China moving toward ecological civilization

By Tom Fowdy
0 Comment(s)Print E-mail, October 17, 2021
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An aerial view of Saihanba forest farm in north China's Hebei province. [Photo/Xinhua]

The human race shares this planet with millions of other species and forms of life. In recognizing that, it is always important to remember that our rapid rise to industrial, urban civilization has unavoidably impacted the planet and life on it. 

In the long run, however, the current trajectory risks destroying delicately balanced ecosystems which could potentially have serious consequences for humanity itself. As such, we must ultimately find a balance between development and nature which can uphold the ecology, beauty and harmony of the Earth. 

The word "harmony" is an important concept in China. Chinese society and culture are built on the idea that relationships between people should be harmonious, which means avoiding conflict, emphasizing a common good and balancing unruly desires with the needs of society as a whole. However, this idea does not just apply to people, it also applies to our relationships with the world and nature. Never has this been more relevant than in the view of how China handles its rapid development, which has permanently changed the country's landscape and created new challenges regarding nature and the environment.

At the recent 15th meeting of the Conference of the Parties to the Convention on Biological Diversity (COP15) in Kunming, southwest China's Yunnan province, China talked about its resolve to "build a community of all life on Earth" and the concept of "ecological civilization." This reflects the reality that unfettered market forces, championed by the West, will not solve China's problems, and the environmental degradation it brings will eventually lead to de-development, as the ecological base is essentially the foundation of long-term development and humanity.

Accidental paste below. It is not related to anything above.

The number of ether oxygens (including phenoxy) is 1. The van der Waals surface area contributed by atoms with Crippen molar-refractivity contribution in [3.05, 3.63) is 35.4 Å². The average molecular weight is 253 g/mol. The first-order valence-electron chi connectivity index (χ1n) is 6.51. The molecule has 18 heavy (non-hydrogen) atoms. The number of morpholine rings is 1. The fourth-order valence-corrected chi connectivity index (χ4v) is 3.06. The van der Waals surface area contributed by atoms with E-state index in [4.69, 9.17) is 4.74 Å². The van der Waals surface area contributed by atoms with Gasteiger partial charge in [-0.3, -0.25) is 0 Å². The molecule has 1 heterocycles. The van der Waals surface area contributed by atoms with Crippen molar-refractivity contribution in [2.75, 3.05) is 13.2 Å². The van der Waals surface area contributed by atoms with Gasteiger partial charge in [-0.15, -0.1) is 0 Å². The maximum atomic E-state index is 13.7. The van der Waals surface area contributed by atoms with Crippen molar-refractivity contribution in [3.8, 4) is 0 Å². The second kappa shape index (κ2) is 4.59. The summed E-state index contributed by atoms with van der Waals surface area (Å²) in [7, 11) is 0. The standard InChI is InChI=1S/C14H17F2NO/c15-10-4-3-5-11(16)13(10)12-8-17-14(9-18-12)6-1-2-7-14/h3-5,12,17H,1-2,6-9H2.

In short, now is the time for change. Actually, China has made great efforts in this regard to ensure the harmonious co-existence between mankind and nature. Over the past few years, the country has been working hard to expand legislation to protect biodiversity and has drawn "red lines" for ecological protection, established a national park system, undertaken major projects for biodiversity protection, as well as coordinated and advanced biodiversity management. 

One example of China's success in this area is in its reversing of the decline of its giant panda population to the point that it is no longer endangered. This effort included creating a giant panda national park in 2016 and doubling the number of births in captive programs. As National Geographic said, pandas have become "a global symbol of conservation success" – something in which China has played an integral part.

Likewise, China is also taking its efforts overseas. It recently announced a $232 million fund to promote biodiversity protection in developing countries. The effort is a part of its "community of shared future for mankind" – the premise being that we share one world, one planet and one future, and so must work together. China is subsequently stepping up its efforts to protect wildlife, the environment and thus to preserving the delicate balance between humanity and nature in a world marred by centuries of spiraling development. Now is the time to act.

Tom Fowdy is a British political and international relations analyst and a graduate of Durham and Oxford universities. He writes on topics pertaining to China, the DPRK, Britain and the U.S. For more information please visit:

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